According to a source, Mexican authorities issued an arrest warrant for a suspect in the death of an American woman vacationing at a luxury resort in San José del Cabo.
The warrant, which does not identify the accused culprit, is issued as the homicide investigation of Charlotte resident Shanquella Robinson continues. According to ABC News, Baja California Sur state prosecutor Daniel de la Rosa Anaya stated the suspect was a friend of the victim.
An arrest warrant was issued in the death of Shanquella Robinson by a Mexican prosecutor. Instagram / @its.quella_
According to reports, he stated, “This case is fully defined, we even have a court order, and an arrest warrant has been issued for the crime of femicide against an accused offender, a friend of the victim who is the direct aggressor.”
“It wasn’t a disagreement, but rather a straight act of hostility. We are executing all applicable processes, including the Interpol alert and the extradition request to the United States of America. It concerns two Americans: the victim and the perpetrator.”
Shanquella Robinson is pummeled by her assailant in a hotel room in Mexico, as seen on camera.
WSOC-TV stated that Robinson’s death was first attributed to food poisoning, but a death certificate indicated the cause of death was a “severe spinal cord damage and atlas luxation,” an instability of the first two neck vertebrae that prompted an inquiry.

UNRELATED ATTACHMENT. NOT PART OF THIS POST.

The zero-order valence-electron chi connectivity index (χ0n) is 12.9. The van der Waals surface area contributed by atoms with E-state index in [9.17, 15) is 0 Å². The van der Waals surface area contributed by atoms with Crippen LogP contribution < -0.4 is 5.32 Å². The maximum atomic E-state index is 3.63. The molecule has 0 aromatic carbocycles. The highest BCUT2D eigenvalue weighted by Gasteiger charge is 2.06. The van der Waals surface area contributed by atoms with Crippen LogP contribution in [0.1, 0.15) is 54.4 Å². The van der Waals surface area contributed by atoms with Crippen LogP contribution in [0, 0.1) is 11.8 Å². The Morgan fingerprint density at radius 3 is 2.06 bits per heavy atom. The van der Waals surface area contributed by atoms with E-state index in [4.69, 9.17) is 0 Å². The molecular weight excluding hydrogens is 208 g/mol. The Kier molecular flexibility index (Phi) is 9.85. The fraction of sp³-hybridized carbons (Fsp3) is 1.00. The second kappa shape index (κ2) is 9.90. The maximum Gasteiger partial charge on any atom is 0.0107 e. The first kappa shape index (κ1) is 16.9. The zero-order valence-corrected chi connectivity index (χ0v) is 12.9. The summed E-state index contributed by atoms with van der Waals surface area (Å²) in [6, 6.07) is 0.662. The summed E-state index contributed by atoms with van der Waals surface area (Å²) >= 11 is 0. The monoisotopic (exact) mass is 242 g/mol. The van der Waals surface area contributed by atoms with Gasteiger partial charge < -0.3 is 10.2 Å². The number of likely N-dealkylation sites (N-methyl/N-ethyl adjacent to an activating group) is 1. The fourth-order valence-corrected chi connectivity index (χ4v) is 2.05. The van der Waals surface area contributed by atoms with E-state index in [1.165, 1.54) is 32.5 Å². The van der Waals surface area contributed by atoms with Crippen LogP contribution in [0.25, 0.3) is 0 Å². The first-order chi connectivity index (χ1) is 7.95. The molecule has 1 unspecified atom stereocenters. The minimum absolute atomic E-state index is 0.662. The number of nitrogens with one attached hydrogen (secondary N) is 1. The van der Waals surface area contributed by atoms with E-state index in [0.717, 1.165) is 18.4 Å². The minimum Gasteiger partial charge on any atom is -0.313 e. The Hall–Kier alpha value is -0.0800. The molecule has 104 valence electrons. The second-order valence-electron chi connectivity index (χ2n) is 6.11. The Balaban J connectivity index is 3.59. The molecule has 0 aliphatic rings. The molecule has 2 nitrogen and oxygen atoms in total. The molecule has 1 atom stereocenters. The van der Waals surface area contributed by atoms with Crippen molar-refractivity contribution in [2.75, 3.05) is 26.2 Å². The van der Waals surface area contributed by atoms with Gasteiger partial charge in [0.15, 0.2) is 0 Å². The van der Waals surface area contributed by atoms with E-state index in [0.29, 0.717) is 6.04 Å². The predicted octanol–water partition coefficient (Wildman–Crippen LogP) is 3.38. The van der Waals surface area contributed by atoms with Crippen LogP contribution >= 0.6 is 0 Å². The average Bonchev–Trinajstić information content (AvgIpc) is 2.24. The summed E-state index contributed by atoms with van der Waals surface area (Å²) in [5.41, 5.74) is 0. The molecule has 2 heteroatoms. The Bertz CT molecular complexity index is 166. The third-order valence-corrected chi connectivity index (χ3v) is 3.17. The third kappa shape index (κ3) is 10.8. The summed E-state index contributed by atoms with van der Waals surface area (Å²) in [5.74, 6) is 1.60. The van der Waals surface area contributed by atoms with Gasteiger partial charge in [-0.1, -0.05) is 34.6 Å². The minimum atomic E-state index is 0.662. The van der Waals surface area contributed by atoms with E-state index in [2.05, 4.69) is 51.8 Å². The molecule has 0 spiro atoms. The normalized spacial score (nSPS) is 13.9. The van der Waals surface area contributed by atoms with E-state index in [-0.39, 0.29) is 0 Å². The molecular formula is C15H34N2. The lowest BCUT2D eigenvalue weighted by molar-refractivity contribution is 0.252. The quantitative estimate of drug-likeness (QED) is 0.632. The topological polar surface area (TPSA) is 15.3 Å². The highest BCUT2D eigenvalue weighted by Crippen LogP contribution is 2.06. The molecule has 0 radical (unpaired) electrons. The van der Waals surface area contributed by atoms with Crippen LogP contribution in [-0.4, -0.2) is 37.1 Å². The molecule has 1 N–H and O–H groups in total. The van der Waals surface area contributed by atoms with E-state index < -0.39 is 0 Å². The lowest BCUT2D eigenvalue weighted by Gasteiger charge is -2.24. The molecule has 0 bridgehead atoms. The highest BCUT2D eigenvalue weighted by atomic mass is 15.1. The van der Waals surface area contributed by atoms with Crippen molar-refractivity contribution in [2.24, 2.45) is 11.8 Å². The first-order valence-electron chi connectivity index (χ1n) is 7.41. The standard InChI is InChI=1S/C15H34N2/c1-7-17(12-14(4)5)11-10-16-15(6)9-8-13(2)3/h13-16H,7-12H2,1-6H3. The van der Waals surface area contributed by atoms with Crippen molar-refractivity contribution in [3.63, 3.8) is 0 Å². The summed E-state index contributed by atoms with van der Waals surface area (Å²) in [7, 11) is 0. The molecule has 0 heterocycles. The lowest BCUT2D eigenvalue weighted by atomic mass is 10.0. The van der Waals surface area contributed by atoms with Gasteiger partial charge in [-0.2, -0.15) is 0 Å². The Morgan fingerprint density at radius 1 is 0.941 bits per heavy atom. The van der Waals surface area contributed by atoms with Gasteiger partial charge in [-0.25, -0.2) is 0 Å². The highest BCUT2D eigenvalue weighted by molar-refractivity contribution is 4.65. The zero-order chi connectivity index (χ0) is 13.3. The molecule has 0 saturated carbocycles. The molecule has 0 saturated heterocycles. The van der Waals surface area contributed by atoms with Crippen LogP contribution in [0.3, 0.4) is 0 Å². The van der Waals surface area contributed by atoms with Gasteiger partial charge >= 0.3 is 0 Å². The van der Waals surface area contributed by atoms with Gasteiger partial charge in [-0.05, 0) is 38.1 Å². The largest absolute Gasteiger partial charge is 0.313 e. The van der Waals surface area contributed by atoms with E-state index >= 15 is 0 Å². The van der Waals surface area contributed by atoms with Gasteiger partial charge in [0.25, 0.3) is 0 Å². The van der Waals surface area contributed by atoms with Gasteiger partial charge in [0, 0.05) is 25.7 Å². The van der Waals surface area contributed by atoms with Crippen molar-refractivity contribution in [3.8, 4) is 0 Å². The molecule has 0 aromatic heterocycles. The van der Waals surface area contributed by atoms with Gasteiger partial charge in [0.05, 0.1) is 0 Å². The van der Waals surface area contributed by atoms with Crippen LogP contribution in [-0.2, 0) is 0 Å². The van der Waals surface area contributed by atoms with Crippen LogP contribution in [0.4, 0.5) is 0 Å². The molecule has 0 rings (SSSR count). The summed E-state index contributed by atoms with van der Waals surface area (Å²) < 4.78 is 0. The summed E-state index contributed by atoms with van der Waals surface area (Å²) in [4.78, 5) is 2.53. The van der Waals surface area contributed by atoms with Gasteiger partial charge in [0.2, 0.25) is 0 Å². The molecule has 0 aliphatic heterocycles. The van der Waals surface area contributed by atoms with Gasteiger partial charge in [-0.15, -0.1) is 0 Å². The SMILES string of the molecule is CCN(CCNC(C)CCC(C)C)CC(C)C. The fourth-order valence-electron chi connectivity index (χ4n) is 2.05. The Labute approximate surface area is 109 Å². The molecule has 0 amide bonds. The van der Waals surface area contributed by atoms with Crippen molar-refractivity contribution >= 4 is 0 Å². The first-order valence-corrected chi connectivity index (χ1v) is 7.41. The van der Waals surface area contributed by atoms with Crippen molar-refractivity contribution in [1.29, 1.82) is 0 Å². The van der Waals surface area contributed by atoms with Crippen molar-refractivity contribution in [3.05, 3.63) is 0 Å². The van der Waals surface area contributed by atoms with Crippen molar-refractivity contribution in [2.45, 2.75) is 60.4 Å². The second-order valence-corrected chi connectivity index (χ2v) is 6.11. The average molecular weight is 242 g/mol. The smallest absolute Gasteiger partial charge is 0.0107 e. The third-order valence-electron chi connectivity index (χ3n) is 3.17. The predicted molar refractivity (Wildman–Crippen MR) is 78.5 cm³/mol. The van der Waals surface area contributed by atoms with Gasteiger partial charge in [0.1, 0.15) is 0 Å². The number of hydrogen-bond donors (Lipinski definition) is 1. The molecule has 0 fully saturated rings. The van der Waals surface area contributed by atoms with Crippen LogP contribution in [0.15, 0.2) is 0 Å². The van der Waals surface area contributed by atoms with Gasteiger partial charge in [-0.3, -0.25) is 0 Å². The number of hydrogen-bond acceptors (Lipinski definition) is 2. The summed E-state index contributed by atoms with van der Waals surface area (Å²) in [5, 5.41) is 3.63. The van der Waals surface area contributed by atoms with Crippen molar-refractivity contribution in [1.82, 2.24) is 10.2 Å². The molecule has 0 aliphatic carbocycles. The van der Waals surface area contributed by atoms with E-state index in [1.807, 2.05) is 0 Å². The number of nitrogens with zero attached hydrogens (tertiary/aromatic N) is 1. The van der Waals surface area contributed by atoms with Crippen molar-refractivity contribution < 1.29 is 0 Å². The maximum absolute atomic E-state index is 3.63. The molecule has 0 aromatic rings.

Robinson’s death was initially ruled as a bad food poisoning, but a death certificate revealed the cause of death was a spinal cord injury.
Robinson’s mother, Sallamondra, told a TV station that she identified persons in the video as her daughter’s friends who accompanied her on the trip. Previously, footage had surfaced showing Robinson getting assaulted in a hotel room.
According to a police report acquired by the Charlotte Observer, Robinson may have been alive and received medical attention for many hours prior to being pronounced dead, despite early reports stating she died 15 minutes after suffering a spinal injury.
Approximately 2:13 p.m. on October 29, one of Robinson’s traveling companions needed medical treatment, according to the report obtained by the newspaper. Robinson, according to Dr. Karolina Beatriz Ornelas Gutiérrez, “drank a lot of alcohol,” was dehydrated and unable to speak, but had stable vital signs.
When Gutierrez attempted to transport Robinson to the hospital, the victim’s companions urged that she be treated at the villa.
The Observer said that Robinson experienced a short seizure and her condition deteriorated before her heart stopped beating and authorities arrived.
In the beginning of this month, the FBI began investigating the case as Mexican officials investigated it as a femicide, which is a crime against women.
Sallamondra Robinson told ABC News that she wants answers, particularly from her daughter’s numerous traveling companions.
“I would like for everyone of them to be deported back to Mexico since their plan was to return here believing they wouldn’t be punished,” she stated. “She was a compassionate individual, and I want them to remember that forever. We’re going to preserve her legacy.”